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Where the Medical Markets Actually Work

by John Goodman

John Goodman is the president of the National Center for Policy Analysis

So what are you really saying, John? What are those
marvelous supply-side innovations you hint at?

— Uwe Reinhardt, Commenting on “Reforms that Don’t Work

Critics of the U.S. health care system complain that price and quality data are not transparent; care often is fragmented and uncoordinated; best practices often are not followed; time and money are wasted on procedures of questionable value; preventive care and patient education are underutilized; such common communication vehicles as the telephone and e-mail are rarely used; and electronic medical records and error-reducing software are not part of normal practice.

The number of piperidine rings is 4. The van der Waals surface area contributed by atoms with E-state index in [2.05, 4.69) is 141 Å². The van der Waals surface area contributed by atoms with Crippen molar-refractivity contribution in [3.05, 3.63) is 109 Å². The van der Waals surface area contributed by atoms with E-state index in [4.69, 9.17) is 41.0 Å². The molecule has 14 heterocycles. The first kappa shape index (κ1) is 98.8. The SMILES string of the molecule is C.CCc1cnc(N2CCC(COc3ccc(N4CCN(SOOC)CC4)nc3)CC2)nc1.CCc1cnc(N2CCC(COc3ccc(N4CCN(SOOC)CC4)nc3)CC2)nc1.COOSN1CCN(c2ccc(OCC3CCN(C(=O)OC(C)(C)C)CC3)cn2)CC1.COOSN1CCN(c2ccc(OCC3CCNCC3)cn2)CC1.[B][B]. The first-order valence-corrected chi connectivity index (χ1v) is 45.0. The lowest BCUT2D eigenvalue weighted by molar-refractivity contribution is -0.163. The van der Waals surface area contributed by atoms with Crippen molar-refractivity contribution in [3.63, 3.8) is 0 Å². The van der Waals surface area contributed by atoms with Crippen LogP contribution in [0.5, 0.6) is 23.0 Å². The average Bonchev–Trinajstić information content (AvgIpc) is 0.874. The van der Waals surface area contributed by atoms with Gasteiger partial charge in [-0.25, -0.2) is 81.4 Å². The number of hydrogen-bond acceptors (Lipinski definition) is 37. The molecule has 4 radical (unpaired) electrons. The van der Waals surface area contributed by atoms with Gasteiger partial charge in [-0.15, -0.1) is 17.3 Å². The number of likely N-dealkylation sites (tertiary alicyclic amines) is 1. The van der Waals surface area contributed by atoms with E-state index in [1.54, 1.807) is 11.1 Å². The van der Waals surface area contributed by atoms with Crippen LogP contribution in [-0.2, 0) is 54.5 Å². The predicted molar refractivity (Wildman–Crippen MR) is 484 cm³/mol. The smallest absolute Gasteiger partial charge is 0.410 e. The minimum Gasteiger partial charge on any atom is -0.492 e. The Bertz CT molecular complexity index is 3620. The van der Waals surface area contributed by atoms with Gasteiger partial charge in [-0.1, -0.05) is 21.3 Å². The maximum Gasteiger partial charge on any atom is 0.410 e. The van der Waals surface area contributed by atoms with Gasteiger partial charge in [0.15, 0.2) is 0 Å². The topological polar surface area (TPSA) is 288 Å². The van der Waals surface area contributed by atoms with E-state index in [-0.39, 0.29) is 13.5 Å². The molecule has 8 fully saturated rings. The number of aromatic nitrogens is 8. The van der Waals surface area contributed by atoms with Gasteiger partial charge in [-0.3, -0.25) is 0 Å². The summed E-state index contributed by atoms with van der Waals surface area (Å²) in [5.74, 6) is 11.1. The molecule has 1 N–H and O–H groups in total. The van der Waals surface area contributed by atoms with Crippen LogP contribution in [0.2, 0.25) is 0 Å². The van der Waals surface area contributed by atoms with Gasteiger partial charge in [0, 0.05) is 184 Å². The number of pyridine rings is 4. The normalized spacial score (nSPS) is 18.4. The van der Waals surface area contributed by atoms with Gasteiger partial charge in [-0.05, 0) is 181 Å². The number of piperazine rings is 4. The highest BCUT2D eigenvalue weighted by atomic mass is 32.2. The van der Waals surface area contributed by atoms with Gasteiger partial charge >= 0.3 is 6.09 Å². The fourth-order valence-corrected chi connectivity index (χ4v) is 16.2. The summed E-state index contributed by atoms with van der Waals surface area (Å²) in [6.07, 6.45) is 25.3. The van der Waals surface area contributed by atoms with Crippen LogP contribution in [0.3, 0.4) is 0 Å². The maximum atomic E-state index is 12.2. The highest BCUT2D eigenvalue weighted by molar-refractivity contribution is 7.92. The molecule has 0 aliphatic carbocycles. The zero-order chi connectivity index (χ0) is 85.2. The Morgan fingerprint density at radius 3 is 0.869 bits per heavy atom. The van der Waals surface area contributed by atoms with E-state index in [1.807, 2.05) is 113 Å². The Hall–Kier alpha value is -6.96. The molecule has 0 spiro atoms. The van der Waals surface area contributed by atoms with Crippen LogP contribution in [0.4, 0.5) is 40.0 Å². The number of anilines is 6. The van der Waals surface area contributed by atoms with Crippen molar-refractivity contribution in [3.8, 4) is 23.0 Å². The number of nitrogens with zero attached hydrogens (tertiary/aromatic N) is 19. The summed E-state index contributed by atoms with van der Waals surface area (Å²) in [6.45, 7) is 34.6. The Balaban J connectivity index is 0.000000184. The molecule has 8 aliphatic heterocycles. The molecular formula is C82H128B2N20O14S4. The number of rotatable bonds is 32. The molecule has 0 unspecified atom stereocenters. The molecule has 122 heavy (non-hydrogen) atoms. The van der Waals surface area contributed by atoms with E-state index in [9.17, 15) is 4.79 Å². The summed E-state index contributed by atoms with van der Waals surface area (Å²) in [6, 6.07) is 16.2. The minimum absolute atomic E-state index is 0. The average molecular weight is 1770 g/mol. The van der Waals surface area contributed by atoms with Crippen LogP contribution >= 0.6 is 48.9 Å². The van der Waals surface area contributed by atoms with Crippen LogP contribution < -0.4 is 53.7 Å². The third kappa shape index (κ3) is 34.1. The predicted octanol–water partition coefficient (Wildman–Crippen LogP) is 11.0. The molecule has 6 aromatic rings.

But why are these things happening? Is it the doctors who are at fault? Or is it the third-party payer system (which, ironically, the AMA helped put in place) that is to blame? An NCPA study by Devon Herrick finds that, where patients pay directly for all or most of their care, providers almost always compete on the basis of price and quality. And because they are not trapped in a system that pays for predetermined tasks at predetermined rates, providers are free to repackage and reprice their services — just like vendors in other markets. It is primarily in these direct-pay markets that entrepreneurs are solving the very problems about which the critics complain. In fact, these solutions are usually a necessary part of the entrepreneur’s business model.

1 Comment »

  crystalbutterfly wrote @ January 29th, 2009 at 4:50 am

another option is to make use of the ever growing www.surgicalbliss.com" rel="nofollow">medical tourism industry.

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